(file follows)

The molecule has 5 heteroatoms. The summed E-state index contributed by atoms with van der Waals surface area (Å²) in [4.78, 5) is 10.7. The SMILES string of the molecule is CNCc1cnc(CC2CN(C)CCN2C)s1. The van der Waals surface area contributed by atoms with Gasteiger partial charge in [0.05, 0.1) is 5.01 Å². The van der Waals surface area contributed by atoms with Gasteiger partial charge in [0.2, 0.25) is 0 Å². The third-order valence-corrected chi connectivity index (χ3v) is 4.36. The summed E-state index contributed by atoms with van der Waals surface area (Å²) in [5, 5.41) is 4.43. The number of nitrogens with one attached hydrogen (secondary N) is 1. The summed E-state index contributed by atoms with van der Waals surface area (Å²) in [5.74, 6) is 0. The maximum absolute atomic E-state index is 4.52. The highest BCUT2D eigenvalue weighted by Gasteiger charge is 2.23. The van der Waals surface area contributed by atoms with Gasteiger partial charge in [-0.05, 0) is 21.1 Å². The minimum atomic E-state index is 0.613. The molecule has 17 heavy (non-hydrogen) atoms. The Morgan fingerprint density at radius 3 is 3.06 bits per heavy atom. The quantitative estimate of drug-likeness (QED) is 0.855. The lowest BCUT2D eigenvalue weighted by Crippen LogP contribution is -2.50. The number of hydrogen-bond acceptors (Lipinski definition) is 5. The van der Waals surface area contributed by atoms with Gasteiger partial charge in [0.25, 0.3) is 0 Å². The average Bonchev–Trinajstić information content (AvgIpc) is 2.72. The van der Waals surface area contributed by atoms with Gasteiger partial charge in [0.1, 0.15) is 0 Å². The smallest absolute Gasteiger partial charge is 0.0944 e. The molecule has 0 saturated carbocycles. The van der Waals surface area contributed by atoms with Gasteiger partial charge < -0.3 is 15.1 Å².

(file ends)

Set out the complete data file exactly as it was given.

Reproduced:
The molecule has 5 heteroatoms. The summed E-state index contributed by atoms with van der Waals surface area (Å²) in [4.78, 5) is 10.7. The SMILES string of the molecule is CNCc1cnc(CC2CN(C)CCN2C)s1. The van der Waals surface area contributed by atoms with Gasteiger partial charge in [0.05, 0.1) is 5.01 Å². The van der Waals surface area contributed by atoms with Gasteiger partial charge in [0.2, 0.25) is 0 Å². The third-order valence-corrected chi connectivity index (χ3v) is 4.36. The summed E-state index contributed by atoms with van der Waals surface area (Å²) in [5, 5.41) is 4.43. The number of nitrogens with one attached hydrogen (secondary N) is 1. The summed E-state index contributed by atoms with van der Waals surface area (Å²) in [5.74, 6) is 0. The maximum absolute atomic E-state index is 4.52. The highest BCUT2D eigenvalue weighted by Gasteiger charge is 2.23. The van der Waals surface area contributed by atoms with Gasteiger partial charge in [-0.05, 0) is 21.1 Å². The minimum atomic E-state index is 0.613. The molecule has 17 heavy (non-hydrogen) atoms. The Morgan fingerprint density at radius 3 is 3.06 bits per heavy atom. The quantitative estimate of drug-likeness (QED) is 0.855. The lowest BCUT2D eigenvalue weighted by Crippen LogP contribution is -2.50. The number of hydrogen-bond acceptors (Lipinski definition) is 5. The van der Waals surface area contributed by atoms with Gasteiger partial charge in [0.25, 0.3) is 0 Å². The average Bonchev–Trinajstić information content (AvgIpc) is 2.72. The van der Waals surface area contributed by atoms with Gasteiger partial charge in [0.1, 0.15) is 0 Å². The smallest absolute Gasteiger partial charge is 0.0944 e. The molecule has 0 saturated carbocycles. The van der Waals surface area contributed by atoms with Gasteiger partial charge < -0.3 is 15.1 Å².